|1998 Monthly Tourism|
Related Summary Tables
|1998 International Arrivals to the United States - Annual|
The United States hosted 46.4 million international visitors in 1998. This was nearly a three percent decline from 1997. Considerable economic issues in Asia and Canada with some effects from the volatility in South America and a sluggish economy in Europe all significantly contributed to the decline in arrivals to the U.S. in 1998.
Canada's weak economy and a poor exchange rate reflected an 11 percent decline, registered in 1998, the lowest visitation from Canada since 1987. Despite the decline, Canada still remains the largest single market for the United States, accounting for more than 13 million visitors in 1998.
Mexican visitation continued to have positive growth in 1998, up ten percent and accounted for over 9 million visits to the U.S. Those Mexican visitors traveling to the U.S. by air only increased by nine percent and totaled 1.4 million visitors in 1998, making Mexican air arrivals the fifth largest market to the United States.
Overseas arrivals (excluding Mexicans and Canadians) to the United States totaled 23.7 million in 1998, representing a two percent decline from the record arrivals set in 1997 (24.2 million). The Asian economic crisis was a major factor in the overseas decline with arrivals from this world region down more than thirteen percent, nearly double the projected decline. Growth in select markets in Europe and South America helped minimize the drop in total overseas arrivals.
The performance of travel from Asia was significantly affected by a severe contraction in Japanese arrivals to the U.S. Japanese arrivals fell by more than nine percent, a clear reflection of the economic crisis which reared in early Fall of 1997. Both South Korean and Taiwanese arrivals also showed major declines compared to what had been projected in October, 1998. South Korea was projected to be down by forty percent but the arrivals sunk even lower to fifty one percent for the year. Taiwan was down thirteen percent for the year or down nearly twice the projected arrivals in October. The bright spot in Asia was India which accounted for over 210,000 visitors to the U.S., up 22% from 1997 year end arrivals. Mainland China (PRC) and Hong Kong experienced smaller declines than projected, with nearly a half a million visitors between them (209,000 and 213,000, respectively, in 1998).
Conversely, Western European visitor arrivals in 1998 continued to grow (up 3%), albeit at a slower rate than in 1997 (up 7%). Despite Germany's economic downturn in 1998, four of the top five Western European markets set an all time record for arrivals in 1998. The United Kingdom continued to grow (up nearly 7%) and almost reached a milestone of 4 million visitor arrivals in 1998, gaining ground on Japan which holds the number one overseas visitation slot. Germany's economic ties with South-East Asia and a cut back in the worlds need for machinery and equipment (a major portion of Germany's exports) all contributed to the 5 percent decline in the number of arrivals to the U.S. for 1998. Arrivals from France exceeded expectations by increasing nearly four percent and topping the one million visitor mark for the first time. Another record in 1998 was from the five percent gain in Italian visitors, topping with 611,000. Arrivals from both the Netherlands and Sweden had positive growth (up nearly 4% and 3% respectively) and also set a new arrival record.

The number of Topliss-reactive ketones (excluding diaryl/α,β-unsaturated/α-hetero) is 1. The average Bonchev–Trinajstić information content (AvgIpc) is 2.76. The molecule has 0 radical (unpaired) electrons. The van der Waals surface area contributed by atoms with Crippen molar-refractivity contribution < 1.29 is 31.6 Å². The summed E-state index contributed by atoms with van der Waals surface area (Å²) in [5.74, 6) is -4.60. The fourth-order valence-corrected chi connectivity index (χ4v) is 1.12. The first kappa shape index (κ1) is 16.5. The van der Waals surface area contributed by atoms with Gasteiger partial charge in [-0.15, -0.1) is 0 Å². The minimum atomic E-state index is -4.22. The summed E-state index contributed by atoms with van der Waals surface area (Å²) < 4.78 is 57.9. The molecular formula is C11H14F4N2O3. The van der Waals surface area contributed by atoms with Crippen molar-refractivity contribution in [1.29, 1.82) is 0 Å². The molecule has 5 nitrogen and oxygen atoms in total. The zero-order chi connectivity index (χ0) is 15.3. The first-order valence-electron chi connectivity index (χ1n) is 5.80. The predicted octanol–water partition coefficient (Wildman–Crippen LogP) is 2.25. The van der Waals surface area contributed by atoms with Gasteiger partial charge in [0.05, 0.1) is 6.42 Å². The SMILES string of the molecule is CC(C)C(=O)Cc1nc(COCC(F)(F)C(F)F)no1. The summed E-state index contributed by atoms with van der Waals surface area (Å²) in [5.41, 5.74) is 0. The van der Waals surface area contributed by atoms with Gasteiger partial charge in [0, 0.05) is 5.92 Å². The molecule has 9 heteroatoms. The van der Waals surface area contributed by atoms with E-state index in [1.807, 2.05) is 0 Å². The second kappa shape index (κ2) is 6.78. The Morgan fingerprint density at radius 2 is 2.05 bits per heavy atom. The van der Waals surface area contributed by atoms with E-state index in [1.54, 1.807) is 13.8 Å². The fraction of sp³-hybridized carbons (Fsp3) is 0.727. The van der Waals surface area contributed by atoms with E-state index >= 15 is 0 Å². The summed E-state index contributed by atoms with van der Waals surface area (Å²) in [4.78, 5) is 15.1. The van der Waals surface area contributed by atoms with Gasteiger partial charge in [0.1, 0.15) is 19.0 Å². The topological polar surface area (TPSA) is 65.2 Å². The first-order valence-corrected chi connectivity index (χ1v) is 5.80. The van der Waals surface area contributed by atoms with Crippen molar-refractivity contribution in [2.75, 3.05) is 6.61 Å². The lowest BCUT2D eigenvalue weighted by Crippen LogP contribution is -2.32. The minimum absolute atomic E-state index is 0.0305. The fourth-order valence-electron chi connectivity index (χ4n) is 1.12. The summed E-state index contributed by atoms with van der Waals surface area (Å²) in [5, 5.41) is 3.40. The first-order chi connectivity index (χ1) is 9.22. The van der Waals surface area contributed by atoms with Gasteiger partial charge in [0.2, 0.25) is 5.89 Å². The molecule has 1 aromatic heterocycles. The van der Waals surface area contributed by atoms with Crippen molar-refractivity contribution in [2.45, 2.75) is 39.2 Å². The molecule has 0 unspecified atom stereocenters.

Visitation from South America at nearly 3 million (4% increase) performed better than projected in nearly all markets, despite Brazil's economic downturn and weakened Real to the U.S. dollar. In 1998 over 900,000 Brazilians visited the United States. Arrivals from Brazil were forecast to be down as much as eight percent, yet the year end results are showed a contraction of only three percent from 1997. Two of the major markets in South America outperformed the projected growth in arrivals released by Tourism Industries in October 1998. Colombia was up nearly 16% in 1998 over 1997. Venezuela's visitation level displayed double digit growth, up eleven percent for the year and at 541,000, surpassed the record level held in 1982 (532,000). Countering the affects of the Brazilian downturn, Argentina showed a 4 percent growth in arrivals for 1998.
Oceania, with Australia and New Zealand, in particular, were affected by the Asian economic crisis, down eight percent and three percent, respectively. Other factors, such as the drop in the Australian dollar against the U.S. dollar (nearly 17% since 1997), cheap packages to Asia, and extremely low air fares to Europe all contributed to nearly an eight percent decline in Australian visitation to the U.S. in 1998.
Central America accounted for nearly 700,000 visitor arrivals to the U.S. in 1998 with solid double digit growth for this world region, up twenty-four percent. Three countries reflected this growth: Guatemala, up 22%; Costa Rica, up 19%; and El Salvador, up nearly 46%.
Eastern European visitation sustained positive growth for most of 1998, up nearly five percent for the year, despite a slight one percent downturn in the fourth quarter. Overall, Eastern European arrivals reached a record level with over 400,000 visitors in 1998.
Arrivals from the Caribbean decreased by two percent in 1998, but still accounted for nearly 1.2 million arrivals to the U.S. African arrivals registered double digit growth in 1998, up more than ten percent to 258,000. The Middle East outperformed most other regions in terms of growth, as well, up nearly seven percent to 587,000.